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Again Alaskans need to set a sovereign tone for negotiating with industry

  • Author: Frank Gerjevic
  • Updated: May 31, 2016
  • Published August 16, 2014

We should see through the smoke and fear and vote yes Tuesday to repeal Senate Bill 21, the oil tax cut legislation. With that vote we'll return to ACES, the previous tax regime. And that will set the stage for improving ACES in the next legislative session.

Here's why:

We're a sovereign state, not a supplicant. This referendum is about a specific bill, but also about power. The oil companies not only want to pay the least amount in taxes, they want maximum freedom to invest those gains on their own terms, with the least obligation to Alaska. That serves the companies, not us. It's absurd state policy to give breaks on faith.

We have time. Those apocalyptic predictions of lights out in Alaska if we vote for repeal are nonsense. The companies may sell assets, as BP has done, but they're not about to walk away from billions a year in profit. By SB 21 backers' own arguments, the companies do better under ACES at current prices. So if we vote to repeal, the companies lose nothing while lawmakers craft a tax regime that still provides healthy profit to the industry -- but not at the expense of their constitutional obligation to Alaskans.

Common sense is instructive. The industry is going all out to defeat repeal. They're not doing so to break even with ACES. The producers already make hundreds of millions in profit every quarter from our declining oil patch -- they did so under ACES. Their aim is to make hundreds of millions more even if they never drill another well.

That's why they've spent millions to lobby in Juneau and dominate the current campaign - with a modest investment of millions, they secure a return of hundreds of millions. SB 21 gives them the prize -- most of progressivity is dead, and when oil prices do rise again, the producers will clean up. Even better, they reassert the power of industry to call the shots in Alaska.

Trust. With regard to the oil companies, too many of our current leaders don't measure up to Ronald Reagan's old axiom of "trust but verify." They go long on trust and short on verify. Our history with the companies suggests that trust is a fool's excuse for not doing due diligence. Many of us know people who work in the industry whom we trust. But we're not talking about individuals here, we're talking about corporations with their own agendas.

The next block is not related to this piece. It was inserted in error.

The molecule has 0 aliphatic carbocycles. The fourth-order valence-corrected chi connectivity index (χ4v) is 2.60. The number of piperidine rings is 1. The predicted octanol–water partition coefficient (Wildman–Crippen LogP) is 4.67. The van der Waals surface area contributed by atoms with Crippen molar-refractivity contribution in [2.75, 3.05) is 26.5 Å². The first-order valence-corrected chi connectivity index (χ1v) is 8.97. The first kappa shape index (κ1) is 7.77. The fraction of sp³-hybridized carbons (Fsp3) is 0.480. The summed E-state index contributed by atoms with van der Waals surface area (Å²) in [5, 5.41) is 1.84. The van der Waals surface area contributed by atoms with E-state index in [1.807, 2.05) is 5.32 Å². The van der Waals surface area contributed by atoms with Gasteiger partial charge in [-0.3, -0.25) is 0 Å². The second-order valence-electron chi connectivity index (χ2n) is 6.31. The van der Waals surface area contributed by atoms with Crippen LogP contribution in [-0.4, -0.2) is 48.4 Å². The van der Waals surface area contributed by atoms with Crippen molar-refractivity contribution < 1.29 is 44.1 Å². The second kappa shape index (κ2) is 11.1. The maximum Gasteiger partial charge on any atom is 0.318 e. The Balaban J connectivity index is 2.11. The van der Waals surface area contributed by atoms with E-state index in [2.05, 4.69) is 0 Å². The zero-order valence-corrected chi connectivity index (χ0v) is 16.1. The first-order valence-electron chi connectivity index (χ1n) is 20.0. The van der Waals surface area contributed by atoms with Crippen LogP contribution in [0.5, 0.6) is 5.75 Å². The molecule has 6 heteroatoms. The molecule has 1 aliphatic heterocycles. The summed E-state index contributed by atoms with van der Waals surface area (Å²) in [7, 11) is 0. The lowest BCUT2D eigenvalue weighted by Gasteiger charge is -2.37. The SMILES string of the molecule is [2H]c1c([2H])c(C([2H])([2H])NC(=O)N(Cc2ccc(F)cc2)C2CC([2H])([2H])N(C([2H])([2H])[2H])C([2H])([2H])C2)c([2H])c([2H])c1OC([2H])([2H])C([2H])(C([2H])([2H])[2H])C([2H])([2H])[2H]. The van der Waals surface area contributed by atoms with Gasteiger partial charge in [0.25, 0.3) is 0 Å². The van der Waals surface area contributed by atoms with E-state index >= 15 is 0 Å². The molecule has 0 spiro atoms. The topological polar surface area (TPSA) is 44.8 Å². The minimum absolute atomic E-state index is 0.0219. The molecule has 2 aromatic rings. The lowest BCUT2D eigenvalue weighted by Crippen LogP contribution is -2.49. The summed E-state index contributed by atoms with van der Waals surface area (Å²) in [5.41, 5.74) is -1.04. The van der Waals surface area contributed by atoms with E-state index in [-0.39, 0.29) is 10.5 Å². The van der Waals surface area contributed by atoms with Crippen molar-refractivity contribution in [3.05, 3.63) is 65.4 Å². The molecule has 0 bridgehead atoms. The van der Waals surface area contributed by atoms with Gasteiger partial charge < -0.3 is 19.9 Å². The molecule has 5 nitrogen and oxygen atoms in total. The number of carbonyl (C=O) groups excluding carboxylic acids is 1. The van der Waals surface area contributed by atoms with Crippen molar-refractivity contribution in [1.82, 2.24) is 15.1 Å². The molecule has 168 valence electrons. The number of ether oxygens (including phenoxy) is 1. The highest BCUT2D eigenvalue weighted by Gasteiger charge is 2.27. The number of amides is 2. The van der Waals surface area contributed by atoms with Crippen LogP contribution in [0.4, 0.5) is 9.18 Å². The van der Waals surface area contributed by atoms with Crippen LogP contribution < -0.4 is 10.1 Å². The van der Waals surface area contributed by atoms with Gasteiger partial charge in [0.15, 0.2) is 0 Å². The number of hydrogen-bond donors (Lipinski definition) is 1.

With the Parnell administration and the majority in the Legislature, trust has taken a beating. House Bill 77, the demise of the coastal zone management program, the state's actions on Pebble, the weakening of the cruise ship initiative's taxes and pollution standards, stacked appointments to boards and commissions all testify to the service of corporate interests before Alaska's common good.

On the question of oil taxes, Parnell's policy appears to have been to ask the companies what they want and then give it to them. Only the resistance of the Senate's bipartisan majority in 2011 and 2012 and a growing grass-roots skepticism forced Parnell and the majority to modify terms and cede less. And there's uncertainty about even that, which leads to my next point.

Doubt. When is a 35 percent base rate not a 35 percent base rate? When it's the base rate in SB 21. The effective rate is far less, 27 percent according to economist Scott Goldsmith, and the 35 percent rate only kicks in at oil prices we've never seen. Recently, Alaska voters have been told of rates on "new" oil (from fields dating to 2003) that may be as low as 13 percent, and that we could even lose money on some production with a tax that doesn't make up for up-front credits. How does all this work out? Alaskans don't know, and that's another reason to vote for repeal.

In his book "Crisis in the Commons: The Alaska Solution," the late Wally Hickel wrote about how he, as governor, intended to deal with Exxon over a settlement from the Exxon Valdez spill. Unlike other governors, he said, he wasn't about to fly to Houston. Exxon's executives would come here, because Hickel wanted to "set the tone." He wasn't interested in a punitive settlement, and his attitude was always to be fair to the industry and encourage development.

But he was clear that he was in charge, and that he worked for the people of Alaska, and that the industry could leave any notion of condescension or power plays at the door.

It's time again to set the tone.

Frank Gerjevic is an opinion pages editor at Alaska Dispatch News.

The views expressed here are the writer's own and are not necessarily endorsed by Alaska Dispatch News, which welcomes a broad range of viewpoints. To submit a piece for consideration, email commentary(at)

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